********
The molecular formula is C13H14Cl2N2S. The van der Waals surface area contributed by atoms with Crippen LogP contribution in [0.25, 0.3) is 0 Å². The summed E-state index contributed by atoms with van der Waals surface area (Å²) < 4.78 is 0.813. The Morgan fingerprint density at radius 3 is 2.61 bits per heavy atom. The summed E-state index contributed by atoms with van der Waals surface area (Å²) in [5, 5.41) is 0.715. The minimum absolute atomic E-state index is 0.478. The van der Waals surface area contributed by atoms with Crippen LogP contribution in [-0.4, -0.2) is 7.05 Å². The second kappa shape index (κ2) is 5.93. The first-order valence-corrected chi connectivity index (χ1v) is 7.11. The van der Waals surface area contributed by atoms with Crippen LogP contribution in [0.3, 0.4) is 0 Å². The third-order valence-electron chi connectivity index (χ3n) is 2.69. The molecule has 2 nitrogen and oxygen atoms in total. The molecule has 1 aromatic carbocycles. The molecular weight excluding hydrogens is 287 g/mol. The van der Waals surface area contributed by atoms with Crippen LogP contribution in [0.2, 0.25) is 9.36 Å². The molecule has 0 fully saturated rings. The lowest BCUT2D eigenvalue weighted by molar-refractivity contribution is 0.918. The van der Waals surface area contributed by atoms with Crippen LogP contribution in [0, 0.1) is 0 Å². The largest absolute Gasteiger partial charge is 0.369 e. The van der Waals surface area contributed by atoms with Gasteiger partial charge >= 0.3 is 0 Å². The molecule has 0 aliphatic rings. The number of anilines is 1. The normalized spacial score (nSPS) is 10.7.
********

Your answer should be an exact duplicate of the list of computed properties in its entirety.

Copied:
The molecular formula is C13H14Cl2N2S. The van der Waals surface area contributed by atoms with Crippen LogP contribution in [0.25, 0.3) is 0 Å². The summed E-state index contributed by atoms with van der Waals surface area (Å²) < 4.78 is 0.813. The Morgan fingerprint density at radius 3 is 2.61 bits per heavy atom. The summed E-state index contributed by atoms with van der Waals surface area (Å²) in [5, 5.41) is 0.715. The minimum absolute atomic E-state index is 0.478. The van der Waals surface area contributed by atoms with Crippen LogP contribution in [-0.4, -0.2) is 7.05 Å². The second kappa shape index (κ2) is 5.93. The first-order valence-corrected chi connectivity index (χ1v) is 7.11. The van der Waals surface area contributed by atoms with Crippen LogP contribution in [0.3, 0.4) is 0 Å². The third-order valence-electron chi connectivity index (χ3n) is 2.69. The molecule has 2 nitrogen and oxygen atoms in total. The molecule has 1 aromatic carbocycles. The molecular weight excluding hydrogens is 287 g/mol. The van der Waals surface area contributed by atoms with Crippen LogP contribution in [0.2, 0.25) is 9.36 Å². The molecule has 0 fully saturated rings. The lowest BCUT2D eigenvalue weighted by molar-refractivity contribution is 0.918. The van der Waals surface area contributed by atoms with Crippen LogP contribution in [0, 0.1) is 0 Å². The largest absolute Gasteiger partial charge is 0.369 e. The van der Waals surface area contributed by atoms with Gasteiger partial charge >= 0.3 is 0 Å². The molecule has 0 aliphatic rings. The number of anilines is 1. The normalized spacial score (nSPS) is 10.7.